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4 May 2019
I’ve delayed writing about my involvement in last summer’s Kilauea eruption for a number of reasons. One is because I wanted to wait until the USGS has had a chance to publish the preliminaries of the eruption; others are more personal, involving my experience working with the communities affected and the people responding to the eruption. But now that the one-year anniversary of the start of the eruption has come …
4 March 2019
One of the big projects I’ve been working on for the past couple of years has been assisting my SIC (Scientist-In-Charge) at the California Volcano Observatory in writing a report about California’s exposure to volcanic hazards. And (not) coincidentally, that’s the title of a new report that the USGS just released last week!
22 December 2017
It’s not very often that someone my age gets to celebrate a 10-year anniversary. But this year is one of those times, because it’s been 10 years since I graduated from college, 10 years since I started my first job, and 10 years since I started this blog.
22 September 2017
Every four years, the volcanological community gets together somewhere in the world to spend a week (or two) talking about…you guessed it, volcanoes. And because volcanology – like any ‘disaster science’ – occupies a special intersection of geologic processes and human impacts, there is an inherent social science aspect in its practice.
8 December 2016
I’ve had to back out of attending the Fall Meeting this year, but I didn’t want to abandon my yearly Social Media roundup even though I won’t be joining in. It’s been great over the years to watch the social media and science communication activities balloon from a couple of sessions and a meetup or two to scads of activities.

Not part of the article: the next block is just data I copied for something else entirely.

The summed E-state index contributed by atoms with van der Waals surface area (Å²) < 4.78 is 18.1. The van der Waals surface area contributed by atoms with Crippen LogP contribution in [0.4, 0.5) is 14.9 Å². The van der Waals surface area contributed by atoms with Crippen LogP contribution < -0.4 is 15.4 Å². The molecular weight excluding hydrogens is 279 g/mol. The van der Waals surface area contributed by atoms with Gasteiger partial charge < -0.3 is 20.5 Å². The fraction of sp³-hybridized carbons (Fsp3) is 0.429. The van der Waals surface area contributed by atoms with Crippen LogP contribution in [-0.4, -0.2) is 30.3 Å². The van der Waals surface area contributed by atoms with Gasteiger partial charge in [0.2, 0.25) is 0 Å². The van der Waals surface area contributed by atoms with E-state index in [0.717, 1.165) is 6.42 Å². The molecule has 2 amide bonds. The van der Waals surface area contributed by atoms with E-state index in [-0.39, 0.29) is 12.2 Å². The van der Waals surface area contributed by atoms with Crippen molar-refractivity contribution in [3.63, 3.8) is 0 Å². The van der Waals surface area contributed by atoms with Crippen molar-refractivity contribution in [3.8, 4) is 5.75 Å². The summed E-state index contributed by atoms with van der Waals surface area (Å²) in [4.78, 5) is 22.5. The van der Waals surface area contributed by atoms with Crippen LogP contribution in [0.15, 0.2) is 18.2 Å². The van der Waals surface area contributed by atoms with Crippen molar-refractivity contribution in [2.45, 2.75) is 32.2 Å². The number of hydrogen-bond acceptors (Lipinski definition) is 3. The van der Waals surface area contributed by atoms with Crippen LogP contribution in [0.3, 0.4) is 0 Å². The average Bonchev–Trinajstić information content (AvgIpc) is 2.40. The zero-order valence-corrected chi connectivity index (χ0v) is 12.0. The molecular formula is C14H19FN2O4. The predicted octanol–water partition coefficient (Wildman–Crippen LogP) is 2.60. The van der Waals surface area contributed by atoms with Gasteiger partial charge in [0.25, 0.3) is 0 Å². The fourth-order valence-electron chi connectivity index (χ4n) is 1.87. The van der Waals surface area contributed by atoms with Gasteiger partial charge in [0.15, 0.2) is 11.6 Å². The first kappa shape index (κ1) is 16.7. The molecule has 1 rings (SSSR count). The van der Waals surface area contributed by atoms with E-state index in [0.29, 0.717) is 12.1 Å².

26 February 2016
My father and I share a habit: we tend to point out and grumble over certain catchphrases we hear or read in a news report, mostly because they’re misused, overused, or just plain don’t make sense. He dislikes things such as “address the issue” or “touch base” or “spearhead”. Me? I make faces when I hear Earth science terms getting co-opted.
27 April 2015
A short, light post this time. I’ll be doing an outreach event as a USGS rep in a couple of weeks, and having done the demo once already at AAAS’s 2015 Family Science Days, I was thinking about the things I learned last time. Some of these have also applied to other outreach I’ve done (I love doing video chats with students and science clubs, especially if I can get people excited about geology!)
23 March 2015
Those of you who saw my somewhat exasperated tweets last week know that I was reacting to this story on the Scientific American Voices Blog about how female scientists are portrayed in media coverage. (Answer: Superficially and with far too much attention to appearances).
21 December 2014
Thursday was a really exciting day. In the morning I sat in on a session about the hydrology of landslides, and especially how water storage in pore space affects landslide dynamics and discharge.
2 July 2014
A little while ago, as some of you may have guessed from my tweets, I was in Mexico City on a business trip. My reason for the whirlwind visit was to present a talk about volcanic hazards to the New Horizons in Science Symposium, a joint effort between the National Academies of Mexico, Canada and the United States.